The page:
The growing awareness about the natural human urge to stereotype people in recent years allows for a clear view of the natural negative side effects of these prejudices. Most importantly, stereotypes create barriers and shut down individual creativity. Stereotypes produce a close-minded attitude toward widely stereotyped groups, and those inflexible views restrict the capabilities of the members in certain groups. In their observant article, two psychologists from the Virginia Polytechnic Institute and State University in Blacksburg, Virginia, Ben Allen and Bruce H. Friedman, discuss the concept of “stereotype threat” as it relates to classic gender stereotypes and roles. They define stereotype threat as the result of “an intimidating situation
Health promotion campaigners believed that fear was the best way to change behavior. Health promotion campaigners used the fear appeal approach. Ogden, J. (2017) in Unit 3: Behavior Change, stated “evidence indicates that these fear appeals were not very effective and that either too much or too little fear caused people to ignore this information.” When people are frightened, they block the messages since they generate a gap between how they consider themselves and how they are acting which challenges their sense of integrity. Blocking the message is accomplished by condescending the message, questioning the source or even the messenger.
Cain ends her speech she emphasizes on three main points which do directly with what she was talking about. She reiterates her focus on what introversion is and defends it because not many people know what it is and may confuse it for shyness. She also ends on the note that not everyone is just either introvert or extrovert, she engages the audience to her conclusion because she lets us know that even if we are more extrovert than introvert, some part of us may be introvert. Her conclusion lets me know that her audience is not meant for only introverts or extroverts, it is meant for anyone who has ever felt shy or misunderstood for wanting to be alone from time to time. It is meant for those people who may be outgoing and may not understand why other people are not like them.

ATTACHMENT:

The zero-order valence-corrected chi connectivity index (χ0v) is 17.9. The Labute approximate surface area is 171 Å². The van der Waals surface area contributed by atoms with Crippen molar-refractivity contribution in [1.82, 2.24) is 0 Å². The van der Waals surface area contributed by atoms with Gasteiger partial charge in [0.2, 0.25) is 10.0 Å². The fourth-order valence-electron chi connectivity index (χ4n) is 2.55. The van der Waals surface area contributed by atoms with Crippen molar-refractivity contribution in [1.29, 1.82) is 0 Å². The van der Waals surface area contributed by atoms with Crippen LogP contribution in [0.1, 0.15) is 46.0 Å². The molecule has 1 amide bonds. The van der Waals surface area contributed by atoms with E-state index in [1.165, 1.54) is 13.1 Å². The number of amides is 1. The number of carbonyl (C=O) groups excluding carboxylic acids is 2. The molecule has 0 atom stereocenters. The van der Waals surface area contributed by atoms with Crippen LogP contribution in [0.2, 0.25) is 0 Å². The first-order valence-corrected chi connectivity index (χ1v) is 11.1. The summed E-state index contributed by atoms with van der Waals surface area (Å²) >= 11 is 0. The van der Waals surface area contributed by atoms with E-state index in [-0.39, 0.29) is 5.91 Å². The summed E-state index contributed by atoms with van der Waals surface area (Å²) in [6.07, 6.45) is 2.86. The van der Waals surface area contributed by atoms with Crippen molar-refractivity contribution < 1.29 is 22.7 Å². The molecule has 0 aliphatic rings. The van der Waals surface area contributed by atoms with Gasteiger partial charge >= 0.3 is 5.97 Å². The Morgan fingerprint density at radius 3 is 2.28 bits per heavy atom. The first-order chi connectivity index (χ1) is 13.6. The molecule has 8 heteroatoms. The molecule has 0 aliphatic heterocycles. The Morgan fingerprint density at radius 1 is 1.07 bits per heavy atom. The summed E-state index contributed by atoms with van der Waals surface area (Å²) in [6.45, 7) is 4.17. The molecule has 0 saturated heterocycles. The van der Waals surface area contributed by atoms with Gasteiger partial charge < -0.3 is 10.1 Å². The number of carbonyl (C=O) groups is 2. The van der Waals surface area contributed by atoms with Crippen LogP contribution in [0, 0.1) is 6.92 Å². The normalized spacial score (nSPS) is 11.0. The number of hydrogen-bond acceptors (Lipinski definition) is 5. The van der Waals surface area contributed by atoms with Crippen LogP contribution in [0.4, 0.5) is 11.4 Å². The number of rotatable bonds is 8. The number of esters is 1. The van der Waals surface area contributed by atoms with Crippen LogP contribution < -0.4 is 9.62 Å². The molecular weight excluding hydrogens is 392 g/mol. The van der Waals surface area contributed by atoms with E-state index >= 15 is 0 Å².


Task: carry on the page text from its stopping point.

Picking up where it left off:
Fundamentally, the perception of their body alters in response to stimulus regardless of the lack of physical changes in their actual form. In one of their hypotheses, they sought to show that when young women are subjected to television programs and commercials laden with thin ideal images and situations that it temporarily increases the viewer 's body dissatisfaction and depression. Their results were paradoxical; they concluded that the viewers saw the images of these women as an attainable ideal and essentially a goal that they could work towards, giving them hope and a slight euphoria. In addition to this, Swami and Smith (2012) reference another study from 2009 in which viewers became more depressed when watching advertisements featuring women presented as being more realistic than most models used in television. Those who performed the study suggest results are due to “ the extent that images of average sized models focus viewers’ attention on their own bodies” which “may trigger a fear of fatness among female viewers.”
Her main message of the article is not “republicans are evil and spread rumors” her argument is more based on the spread of rumors through the internet criticising both groups while it may be more obvious that she is criticising republicans in reality the main point of the article is to enlighten her audience on their own faults while still keeping them on her side. Kolbert uses the birther movement as an example to her argument because it is so extreme to liberals that they can 't believe anyone would ever believe such a silly rumor, it also allows the the audience to detach themselves from the article and listen more to Kolbert’s points. Kolbert is not trying to offer a solution to these problems as she is aware some of the most vital contributors to this problem will not be reading her article. Instead her purpose is to enlighten her audience of democrats and liberals to challenge themselves and find the faults within themselves. The last paragraphs in the article keep the audience on her side while also allowing her audience room to think about their own behaviors.